Innovating through design in public services

Innovating through design in public services

In an era of austerity and budget cuts the government is keen to get more value for money from public services. This section explores how a focus on design can inspire innovation, including an evaluation of how behavioural economics can ‘nudge’ people toward desired policy outcomes and a discussion of the potential benefits and pitfalls of ‘Big Society’ providers delivering services locally.

Public managers need to see their primary task as systems design and abandon magical thinking about technology

Drawing on recent research, David Wastell argues that public managers need to adopt design attitudes and rethink their relationship with technology such that it can become a tool to configure the workplace optimally for service performance and delivery. What do managers do, or rather what should they do, is a simple enough question. But answers abound: to be “strategic”, to […]

The London Pathway provides an integrated health service response for the homeless and reinserts a sense of compassion into the treatment of some of the most excluded people in our society

The London Pathway project has gained accolades and awards for their work on re-designing healthcare for homeless people. Alex Bax shows that by integrating services that had become too siloed or had lost their sense of compassion, Pathway has improved the health and wellbeing of some of the most vulnerable and excluded members of our society.

Coordinated action for innovation is needed to create the networks and ecosystems required to prevent a lost decade of stagnation in both private and public spheres

As economic growth remains elusive and fears grow concerning the possibility of a double dip recession, there is cause to believe that the UK could be headed for a decade-long period of stagnation and deprivation. Charles Levy outlines how a new initiative, the Big Innovation Centre, aims to establish areas for policy action to stimulate the creative capacity of the […]

Making the most of our public services will demand a new way of thinking about support for innovation

With massive cuts to public spending looming, the public sector is facing the dilemma of how to do more with far less resources, and government appears to be keen to promote innovation primarily through market mechanisms. Charles Levy of the Work Foundation argues through case studies in higher education and the NHS, that a failure to understand innovation is damaging […]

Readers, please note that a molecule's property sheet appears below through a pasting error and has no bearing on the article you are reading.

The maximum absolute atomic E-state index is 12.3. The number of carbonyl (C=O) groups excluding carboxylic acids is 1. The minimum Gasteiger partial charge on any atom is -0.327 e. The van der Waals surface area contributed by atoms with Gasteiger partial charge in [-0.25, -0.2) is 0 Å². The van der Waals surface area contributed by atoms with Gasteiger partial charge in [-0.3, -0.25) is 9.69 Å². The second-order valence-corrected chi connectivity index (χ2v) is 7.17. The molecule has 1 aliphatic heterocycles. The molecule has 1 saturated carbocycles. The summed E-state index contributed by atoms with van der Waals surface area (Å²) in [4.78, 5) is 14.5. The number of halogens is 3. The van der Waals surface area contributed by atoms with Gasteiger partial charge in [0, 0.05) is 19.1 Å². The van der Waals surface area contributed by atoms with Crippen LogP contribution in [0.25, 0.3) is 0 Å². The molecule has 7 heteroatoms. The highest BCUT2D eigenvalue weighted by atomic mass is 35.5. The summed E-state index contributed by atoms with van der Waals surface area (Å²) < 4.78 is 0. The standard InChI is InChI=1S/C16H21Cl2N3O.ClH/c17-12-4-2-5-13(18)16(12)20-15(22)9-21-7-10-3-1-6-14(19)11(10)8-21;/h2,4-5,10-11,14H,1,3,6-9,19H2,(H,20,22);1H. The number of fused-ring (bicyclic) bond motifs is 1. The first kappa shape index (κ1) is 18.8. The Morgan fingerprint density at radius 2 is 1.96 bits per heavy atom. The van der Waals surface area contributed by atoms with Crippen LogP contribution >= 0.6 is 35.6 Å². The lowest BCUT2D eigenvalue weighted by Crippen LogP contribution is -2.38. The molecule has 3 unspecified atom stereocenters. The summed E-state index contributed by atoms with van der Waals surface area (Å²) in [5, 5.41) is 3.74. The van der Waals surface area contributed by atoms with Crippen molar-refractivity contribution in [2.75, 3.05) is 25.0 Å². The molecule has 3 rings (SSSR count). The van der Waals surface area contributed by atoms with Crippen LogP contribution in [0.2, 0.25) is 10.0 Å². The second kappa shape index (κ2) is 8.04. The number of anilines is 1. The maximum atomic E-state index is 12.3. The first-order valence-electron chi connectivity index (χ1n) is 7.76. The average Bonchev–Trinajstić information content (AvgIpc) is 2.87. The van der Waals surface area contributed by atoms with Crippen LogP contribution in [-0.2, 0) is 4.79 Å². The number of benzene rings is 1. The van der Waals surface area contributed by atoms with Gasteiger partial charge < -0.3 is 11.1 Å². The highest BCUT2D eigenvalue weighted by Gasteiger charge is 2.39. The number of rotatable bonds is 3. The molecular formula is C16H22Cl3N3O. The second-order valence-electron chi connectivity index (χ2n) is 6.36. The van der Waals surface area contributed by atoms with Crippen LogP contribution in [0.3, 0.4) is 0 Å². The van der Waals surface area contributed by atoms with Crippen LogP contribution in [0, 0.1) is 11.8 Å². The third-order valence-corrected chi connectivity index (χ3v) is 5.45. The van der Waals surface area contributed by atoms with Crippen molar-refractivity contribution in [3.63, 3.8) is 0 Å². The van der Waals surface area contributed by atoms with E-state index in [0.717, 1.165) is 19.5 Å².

In austere Britain, design has the potential to inspire innovation, improve quality, and encourage collaboration in public service provision

In times of recession the UK tends to leave the shape of public services as they were. Yet after a two-year pilot study of service transformation run by the Design Council and sponsored by the Department of Business, Innovation and Skills (BIS) Lord Michael Bichard argues that good design can both achieve savings and offer better public services. Last November, […]

Think before you nudge: the benefits and pitfalls of behavioural public policy

The government’s commitment to behavioural change is starting to be taken up by both central government departments and local authorities. Paul Rainford and Jane Tinkler look at the benefits and problems associated with so called ‘nudge’ theories and how this approach is being used in the UK. In 2008 Richard Thaler and Cass Sunstein published a book entitled Nudge: Improving […]

New ‘big society’ providers could deliver better local services, but there are grave concerns surrounding funding, accountability and citizen redress

As reports emerge of a crisis meeting between big society architects Steve Hilton and Philip Blond, there is still notable uncertainty as to how their big idea may be operationalised at grass roots level. Paul Rainford and Jane Tinkler explore some of the available options and find that the creation of new ‘big society’ providers could offer definite benefits to […]

In improving public services and social innovation, the design world has vital insights to offer. But designers must go beyond evangelism to show greater rigour about methods and limits

For about ten years now designers have been saying that their professional approach holds vital insights for public services. In the run-up to a lecture by David Willets to an LSE-Design Council event on innovating in public service design, Geoff Mulgan argues that recent research shows that it is not enough to be enthusiastic about this change. Designers do have […]